Thursday, June 04, 2015

The new normal

I have never spoken much about it, but the floodgates opened today when I read this. No tribute this, nor a structured essay. It is a raw note, that may serve no purpose I am aware of. 

It was April '01. I was in school and my dad didn’t come to pick me up. Instead his friend and my aunt came to pick me up, driving down in my dad’s car. How strange a partnership, I told myself. But, I didn’t want to face reality just then, it was just a short distance home from school, and any horrible event could wait those 20 minutes. There was an ambulance leaving the apartment complex when I got home, albeit empty. Just a coincidence, I told myself and I went up home.

After that, life has never been normal again.

I was 15 when my dad died – neither here nor there. Not young enough to forget the normal and get acclimatized to the new normal. Not old enough to have already charted out a normal of my own. Well, that can be argued in different ways. Death alters the living irreversibly, no matter what age we are left at, after all.

All we talk about when someone dies is how we miss that person, how they leave behind a void, how we yearn for happy memories etc. Yes, I have gone through and still go through all those emotions. But, something more fundamental changes when someone close to you dies.

The biggest change when someone close to you dies is that nothing is something that only happens to someone else anymore. Sometimes, I wake up in the middle of the night to put my ears to the lungs of the person sleeping next to me, to make sure they are still breathing. At other times, I get paranoid when my mother doesn’t pick up the phone even when I call her 2-3 times in a span of ten minutes, and I promptly start calling everyone else she knows in the city to track her down. When I see an ambulance in the apartment complex, I am not able to brush it off any longer as happening to someone else; it could very well have been summoned for my house. Anyone calling me out of the blue is no longer a social call. It only means something has gone wrong with someone close to me that I am being called to be informed about.

In every scenario, in every next step, in every otherwise normal situation, death figures as a highly possible outcome and that’s how the normal changes. Living with this paranoia of facing death of a loved one again is the biggest punishment that this life has bestowed upon me. I think, no, I know that I had much rather die than live through the death of a loved one ever again.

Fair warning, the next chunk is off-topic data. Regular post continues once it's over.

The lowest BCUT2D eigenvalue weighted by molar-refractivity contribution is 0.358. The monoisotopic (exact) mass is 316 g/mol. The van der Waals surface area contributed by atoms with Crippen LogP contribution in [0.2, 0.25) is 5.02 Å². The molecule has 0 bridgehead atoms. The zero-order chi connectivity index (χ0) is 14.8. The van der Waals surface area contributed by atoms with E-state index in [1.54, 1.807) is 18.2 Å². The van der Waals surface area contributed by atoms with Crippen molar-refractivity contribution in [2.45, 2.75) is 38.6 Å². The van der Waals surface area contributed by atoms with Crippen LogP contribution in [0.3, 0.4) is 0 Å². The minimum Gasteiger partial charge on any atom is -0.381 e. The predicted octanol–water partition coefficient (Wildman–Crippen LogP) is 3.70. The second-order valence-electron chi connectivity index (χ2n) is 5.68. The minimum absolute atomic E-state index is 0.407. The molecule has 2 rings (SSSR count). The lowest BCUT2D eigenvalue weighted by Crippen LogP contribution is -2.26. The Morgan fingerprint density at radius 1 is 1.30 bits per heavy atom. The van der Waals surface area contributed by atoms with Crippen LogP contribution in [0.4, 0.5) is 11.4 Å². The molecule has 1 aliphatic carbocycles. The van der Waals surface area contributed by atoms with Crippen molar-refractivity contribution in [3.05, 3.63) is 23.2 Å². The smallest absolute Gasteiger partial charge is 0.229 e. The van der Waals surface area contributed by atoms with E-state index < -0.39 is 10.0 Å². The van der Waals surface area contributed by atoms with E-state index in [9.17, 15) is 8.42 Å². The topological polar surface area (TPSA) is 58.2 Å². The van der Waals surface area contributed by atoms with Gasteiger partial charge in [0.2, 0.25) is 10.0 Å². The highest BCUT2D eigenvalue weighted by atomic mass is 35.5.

Whenever I am depressed with life, I tell myself that my dad’s death made me stronger, made me more resilient to face life’s challenges, geared me up for chaos and unhappiness and the transience of life. And then, the other me screams from within, “I didn’t want to be resilient. I just wanted to be normal and happy. I have no tangible use for this experience.” I have no answers to myself in those situations. Life can be led happier when there are no harsh lessons to learn, perhaps.

Most times, I feel guilty that I am not doing enough justice to my father’s memory. I do not necessarily miss him for the person he was. I only miss my own normal life that can be no more. But, seriously, think about it. It has been almost 15 years now since I last saw him in flesh and blood. Memory is a bitch, and I do not remember his smile, his facial features, his idiosyncrasies, his weird handwriting, in totality. I remember those things in bits and pieces, in individual situations. For instance, sometimes I sense the strong presence of his perfume. Not always though. 

We used to go out once every month for dinner – Mom, Dad and I. Same restaurant, same table, same orders, same waiter (yeah, they were called waiters then). A ritual.

We used to have home-made pooris and mushroom for dinner every Saturday – Mom, Dad and I. A ritual.

We would drive down to random places, right from East Coast Road to Pondicherry to Bangalore, mom and dad in the front, me sprawled at the back of the car. Random trips, no planning, no outside food. All food cooked and packed by mom, the entire journey driven around by dad. As familial as it can get.

And that’s what I lost with the death of my dad. Not money. Not a cushy life. Not that sense of protection that a male presence brings in. Because my mother has always made up for all that and been more than what my father could ever have been to me. 

I lost the feeling and sense and notion of being a family, and that’s something irreplaceable, and irreversible. That’s something that doesn’t heal with time. It never heals. And that's death's contribution to my life.